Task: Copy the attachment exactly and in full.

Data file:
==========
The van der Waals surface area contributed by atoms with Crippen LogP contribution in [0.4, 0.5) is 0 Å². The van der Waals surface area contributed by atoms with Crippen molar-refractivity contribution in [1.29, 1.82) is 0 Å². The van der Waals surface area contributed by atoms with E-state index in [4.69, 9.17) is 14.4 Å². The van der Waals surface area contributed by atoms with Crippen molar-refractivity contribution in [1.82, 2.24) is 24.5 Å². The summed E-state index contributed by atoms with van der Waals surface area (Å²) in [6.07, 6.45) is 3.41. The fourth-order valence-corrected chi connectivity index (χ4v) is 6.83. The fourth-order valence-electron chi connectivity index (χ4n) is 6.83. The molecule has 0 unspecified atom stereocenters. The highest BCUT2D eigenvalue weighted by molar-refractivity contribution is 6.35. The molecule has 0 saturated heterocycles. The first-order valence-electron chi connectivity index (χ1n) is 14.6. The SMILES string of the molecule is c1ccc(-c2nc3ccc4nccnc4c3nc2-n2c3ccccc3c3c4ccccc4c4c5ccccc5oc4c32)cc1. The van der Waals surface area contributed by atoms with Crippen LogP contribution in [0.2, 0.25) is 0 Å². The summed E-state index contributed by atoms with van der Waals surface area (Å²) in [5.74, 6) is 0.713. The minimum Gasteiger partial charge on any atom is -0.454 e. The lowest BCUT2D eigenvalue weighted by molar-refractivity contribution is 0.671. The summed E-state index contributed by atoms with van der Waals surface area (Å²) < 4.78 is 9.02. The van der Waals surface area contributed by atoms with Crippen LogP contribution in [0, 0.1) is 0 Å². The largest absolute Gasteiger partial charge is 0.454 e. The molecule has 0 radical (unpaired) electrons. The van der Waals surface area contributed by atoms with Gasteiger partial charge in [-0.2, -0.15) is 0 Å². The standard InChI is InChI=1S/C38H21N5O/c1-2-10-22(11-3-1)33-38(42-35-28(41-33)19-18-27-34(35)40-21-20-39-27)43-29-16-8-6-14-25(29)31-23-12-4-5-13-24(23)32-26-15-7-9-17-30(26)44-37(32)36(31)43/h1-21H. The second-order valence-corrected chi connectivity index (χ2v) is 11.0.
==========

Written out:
The van der Waals surface area contributed by atoms with Crippen LogP contribution in [0.4, 0.5) is 0 Å². The van der Waals surface area contributed by atoms with Crippen molar-refractivity contribution in [1.29, 1.82) is 0 Å². The van der Waals surface area contributed by atoms with E-state index in [4.69, 9.17) is 14.4 Å². The van der Waals surface area contributed by atoms with Crippen molar-refractivity contribution in [1.82, 2.24) is 24.5 Å². The summed E-state index contributed by atoms with van der Waals surface area (Å²) in [6.07, 6.45) is 3.41. The fourth-order valence-corrected chi connectivity index (χ4v) is 6.83. The fourth-order valence-electron chi connectivity index (χ4n) is 6.83. The molecule has 0 unspecified atom stereocenters. The highest BCUT2D eigenvalue weighted by molar-refractivity contribution is 6.35. The molecule has 0 saturated heterocycles. The first-order valence-electron chi connectivity index (χ1n) is 14.6. The SMILES string of the molecule is c1ccc(-c2nc3ccc4nccnc4c3nc2-n2c3ccccc3c3c4ccccc4c4c5ccccc5oc4c32)cc1. The van der Waals surface area contributed by atoms with Crippen LogP contribution in [0.2, 0.25) is 0 Å². The summed E-state index contributed by atoms with van der Waals surface area (Å²) in [5.74, 6) is 0.713. The minimum Gasteiger partial charge on any atom is -0.454 e. The lowest BCUT2D eigenvalue weighted by molar-refractivity contribution is 0.671. The summed E-state index contributed by atoms with van der Waals surface area (Å²) < 4.78 is 9.02. The van der Waals surface area contributed by atoms with Crippen LogP contribution in [0, 0.1) is 0 Å². The largest absolute Gasteiger partial charge is 0.454 e. The molecule has 0 radical (unpaired) electrons. The van der Waals surface area contributed by atoms with Gasteiger partial charge in [-0.2, -0.15) is 0 Å². The standard InChI is InChI=1S/C38H21N5O/c1-2-10-22(11-3-1)33-38(42-35-28(41-33)19-18-27-34(35)40-21-20-39-27)43-29-16-8-6-14-25(29)31-23-12-4-5-13-24(23)32-26-15-7-9-17-30(26)44-37(32)36(31)43/h1-21H. The second-order valence-corrected chi connectivity index (χ2v) is 11.0.